A couple of minutes is all it takes to knock out bits of your brain for an hour, according to a new study by a University College London (UCL) team. The team have been working on ways to improve a method known as transcranial magnetic stimulation (TMS) and are now using their adapted version of TMS to investigate possible treatments for stroke patients or those with Parkinsons disease.
In the latest issue of the journal Neuron, Professor John Rothwell and colleagues from UCLs Institute of Neurology discovered ways to improve TMS to produce effects on the brain that last for more than an hour after only 40 seconds of stimulation. Longer-lasting effects will enable scientists to use TMS to modify brain activity in conditions ranging from depression to brain damage.
TMS stimulates the brain via a magnetic coil held outside the skull which can be moved over different parts of the brain. The magnetic fields created by the coil induce tiny electrical currents inside the skull that alter the activity of neural pathways, stimulating or inhibiting activity in parts of the brain.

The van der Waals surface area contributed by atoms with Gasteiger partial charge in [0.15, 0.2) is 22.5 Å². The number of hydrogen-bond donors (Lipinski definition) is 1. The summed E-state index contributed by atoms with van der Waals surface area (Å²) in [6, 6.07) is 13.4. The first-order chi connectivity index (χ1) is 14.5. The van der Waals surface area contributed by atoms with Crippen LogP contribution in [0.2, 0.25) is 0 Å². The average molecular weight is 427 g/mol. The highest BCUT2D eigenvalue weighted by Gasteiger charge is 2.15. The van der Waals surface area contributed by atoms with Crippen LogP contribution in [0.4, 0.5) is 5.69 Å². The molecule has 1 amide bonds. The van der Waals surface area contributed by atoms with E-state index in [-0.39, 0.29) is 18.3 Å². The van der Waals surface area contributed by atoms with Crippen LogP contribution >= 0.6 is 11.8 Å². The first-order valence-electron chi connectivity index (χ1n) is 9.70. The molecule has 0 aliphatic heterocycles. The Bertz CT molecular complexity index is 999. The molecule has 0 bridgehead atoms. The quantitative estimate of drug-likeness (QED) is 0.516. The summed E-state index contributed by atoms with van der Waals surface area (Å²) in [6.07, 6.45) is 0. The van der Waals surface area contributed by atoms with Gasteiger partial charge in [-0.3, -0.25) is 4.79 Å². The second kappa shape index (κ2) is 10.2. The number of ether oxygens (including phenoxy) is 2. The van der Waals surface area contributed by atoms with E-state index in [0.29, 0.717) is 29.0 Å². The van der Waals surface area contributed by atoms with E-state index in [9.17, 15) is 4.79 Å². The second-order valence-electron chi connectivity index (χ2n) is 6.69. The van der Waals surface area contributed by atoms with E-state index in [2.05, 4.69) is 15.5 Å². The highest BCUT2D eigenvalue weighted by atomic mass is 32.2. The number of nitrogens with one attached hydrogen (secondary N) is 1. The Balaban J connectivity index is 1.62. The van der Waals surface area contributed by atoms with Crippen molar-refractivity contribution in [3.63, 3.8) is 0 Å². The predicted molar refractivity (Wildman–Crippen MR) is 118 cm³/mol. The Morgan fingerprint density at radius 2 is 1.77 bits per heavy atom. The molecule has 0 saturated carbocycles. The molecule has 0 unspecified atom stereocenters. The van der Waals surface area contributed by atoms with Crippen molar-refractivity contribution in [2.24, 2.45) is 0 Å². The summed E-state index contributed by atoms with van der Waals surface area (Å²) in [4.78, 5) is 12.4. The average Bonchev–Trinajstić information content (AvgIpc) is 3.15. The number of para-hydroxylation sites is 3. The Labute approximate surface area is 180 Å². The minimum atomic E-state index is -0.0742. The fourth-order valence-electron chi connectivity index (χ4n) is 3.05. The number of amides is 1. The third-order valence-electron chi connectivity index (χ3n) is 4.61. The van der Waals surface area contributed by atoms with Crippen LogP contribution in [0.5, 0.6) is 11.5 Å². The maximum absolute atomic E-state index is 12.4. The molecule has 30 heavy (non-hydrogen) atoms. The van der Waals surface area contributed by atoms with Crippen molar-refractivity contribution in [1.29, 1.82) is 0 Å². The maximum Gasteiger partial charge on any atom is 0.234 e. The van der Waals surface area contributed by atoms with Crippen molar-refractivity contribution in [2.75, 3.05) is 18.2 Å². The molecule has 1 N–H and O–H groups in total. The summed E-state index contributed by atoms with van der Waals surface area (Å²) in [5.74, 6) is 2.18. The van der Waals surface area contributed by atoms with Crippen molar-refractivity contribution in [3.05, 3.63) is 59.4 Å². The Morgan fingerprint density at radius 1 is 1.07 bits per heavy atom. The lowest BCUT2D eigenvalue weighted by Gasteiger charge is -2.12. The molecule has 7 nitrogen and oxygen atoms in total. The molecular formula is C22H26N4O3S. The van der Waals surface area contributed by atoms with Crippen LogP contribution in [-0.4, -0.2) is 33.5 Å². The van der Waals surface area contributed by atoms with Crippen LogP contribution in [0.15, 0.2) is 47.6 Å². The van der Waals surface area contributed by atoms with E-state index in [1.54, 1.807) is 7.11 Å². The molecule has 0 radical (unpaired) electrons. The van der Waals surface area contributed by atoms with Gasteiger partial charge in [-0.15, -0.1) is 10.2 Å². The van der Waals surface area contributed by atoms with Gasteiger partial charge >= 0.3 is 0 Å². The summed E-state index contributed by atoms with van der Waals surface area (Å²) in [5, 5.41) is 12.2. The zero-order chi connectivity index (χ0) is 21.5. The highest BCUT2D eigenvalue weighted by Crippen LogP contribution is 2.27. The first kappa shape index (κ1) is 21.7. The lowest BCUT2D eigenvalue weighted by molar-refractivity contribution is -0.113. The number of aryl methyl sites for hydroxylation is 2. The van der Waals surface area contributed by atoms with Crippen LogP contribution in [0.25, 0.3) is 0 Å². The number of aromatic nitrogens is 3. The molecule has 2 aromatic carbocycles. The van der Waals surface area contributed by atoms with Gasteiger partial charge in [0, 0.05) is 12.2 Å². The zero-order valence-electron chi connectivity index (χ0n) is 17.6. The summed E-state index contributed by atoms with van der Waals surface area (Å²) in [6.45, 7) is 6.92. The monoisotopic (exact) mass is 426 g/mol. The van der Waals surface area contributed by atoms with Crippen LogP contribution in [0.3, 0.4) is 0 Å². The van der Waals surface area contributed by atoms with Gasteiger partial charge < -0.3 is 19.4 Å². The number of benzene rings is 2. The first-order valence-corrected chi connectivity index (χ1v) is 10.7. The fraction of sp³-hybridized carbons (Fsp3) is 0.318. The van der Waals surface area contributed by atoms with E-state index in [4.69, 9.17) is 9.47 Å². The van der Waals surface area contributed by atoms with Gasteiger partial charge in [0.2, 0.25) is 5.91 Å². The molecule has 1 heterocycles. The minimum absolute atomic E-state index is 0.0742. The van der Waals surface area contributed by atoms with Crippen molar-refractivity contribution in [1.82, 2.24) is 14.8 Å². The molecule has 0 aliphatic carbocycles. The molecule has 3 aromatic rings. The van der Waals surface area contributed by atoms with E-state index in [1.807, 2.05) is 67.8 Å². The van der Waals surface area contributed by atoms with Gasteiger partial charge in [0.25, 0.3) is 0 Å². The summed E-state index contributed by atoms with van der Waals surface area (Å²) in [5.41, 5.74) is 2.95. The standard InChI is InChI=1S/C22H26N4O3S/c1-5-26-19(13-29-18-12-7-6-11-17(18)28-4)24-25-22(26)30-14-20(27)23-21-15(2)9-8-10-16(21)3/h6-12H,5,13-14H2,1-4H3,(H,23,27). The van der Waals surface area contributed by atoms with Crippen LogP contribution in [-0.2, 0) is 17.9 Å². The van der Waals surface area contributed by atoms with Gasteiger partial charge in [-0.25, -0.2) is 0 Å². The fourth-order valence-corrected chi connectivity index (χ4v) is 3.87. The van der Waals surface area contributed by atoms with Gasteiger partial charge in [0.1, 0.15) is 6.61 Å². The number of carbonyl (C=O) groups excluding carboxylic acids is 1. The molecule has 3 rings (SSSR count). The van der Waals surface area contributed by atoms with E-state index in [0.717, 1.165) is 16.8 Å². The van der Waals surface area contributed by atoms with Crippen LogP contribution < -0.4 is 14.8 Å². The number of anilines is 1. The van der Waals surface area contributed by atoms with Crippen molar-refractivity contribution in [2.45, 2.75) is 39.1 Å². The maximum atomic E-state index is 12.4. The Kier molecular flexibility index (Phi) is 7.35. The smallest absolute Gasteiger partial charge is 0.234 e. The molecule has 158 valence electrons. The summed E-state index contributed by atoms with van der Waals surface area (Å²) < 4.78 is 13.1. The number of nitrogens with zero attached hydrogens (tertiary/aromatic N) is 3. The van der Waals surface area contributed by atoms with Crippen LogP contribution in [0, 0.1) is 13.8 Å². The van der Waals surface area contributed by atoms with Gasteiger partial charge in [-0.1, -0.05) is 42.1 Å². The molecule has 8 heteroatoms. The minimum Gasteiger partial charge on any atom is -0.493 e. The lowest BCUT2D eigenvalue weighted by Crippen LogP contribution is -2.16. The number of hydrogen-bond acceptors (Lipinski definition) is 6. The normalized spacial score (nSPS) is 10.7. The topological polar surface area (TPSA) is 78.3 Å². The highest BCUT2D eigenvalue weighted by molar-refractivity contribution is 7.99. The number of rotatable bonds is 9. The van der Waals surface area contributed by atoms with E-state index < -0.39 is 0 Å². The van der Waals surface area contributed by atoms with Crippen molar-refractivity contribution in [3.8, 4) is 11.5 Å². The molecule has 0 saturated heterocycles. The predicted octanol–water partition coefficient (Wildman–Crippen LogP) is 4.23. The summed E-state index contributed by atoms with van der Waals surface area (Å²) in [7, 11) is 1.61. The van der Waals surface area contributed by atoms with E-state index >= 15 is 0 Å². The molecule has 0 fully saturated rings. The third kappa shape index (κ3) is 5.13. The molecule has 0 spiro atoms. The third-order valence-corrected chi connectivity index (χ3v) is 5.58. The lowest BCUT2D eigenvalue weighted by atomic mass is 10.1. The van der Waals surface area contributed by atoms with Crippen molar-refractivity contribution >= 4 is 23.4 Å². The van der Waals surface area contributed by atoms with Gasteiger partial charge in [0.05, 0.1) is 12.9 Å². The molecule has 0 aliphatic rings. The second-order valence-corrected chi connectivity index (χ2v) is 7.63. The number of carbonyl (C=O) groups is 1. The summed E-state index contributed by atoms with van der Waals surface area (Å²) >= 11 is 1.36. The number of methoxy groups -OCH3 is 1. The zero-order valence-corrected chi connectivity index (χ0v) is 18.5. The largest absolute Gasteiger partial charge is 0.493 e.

Jenny Gimpel | EurekAlert!
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A study led by scientists of the Max Planck Institute for the Structure and Dynamics of Matter (MPSD) at the Center for Free-Electron Laser Science in Hamburg presents evidence of the coexistence of superconductivity and “charge-density-waves” in compounds of the poorly-studied family of bismuthates. This observation opens up new perspectives for a deeper understanding of the phenomenon of high-temperature superconductivity, a topic which is at the core of condensed matter research since more than 30 years. The paper by Nicoletti et al has been published in the PNAS.
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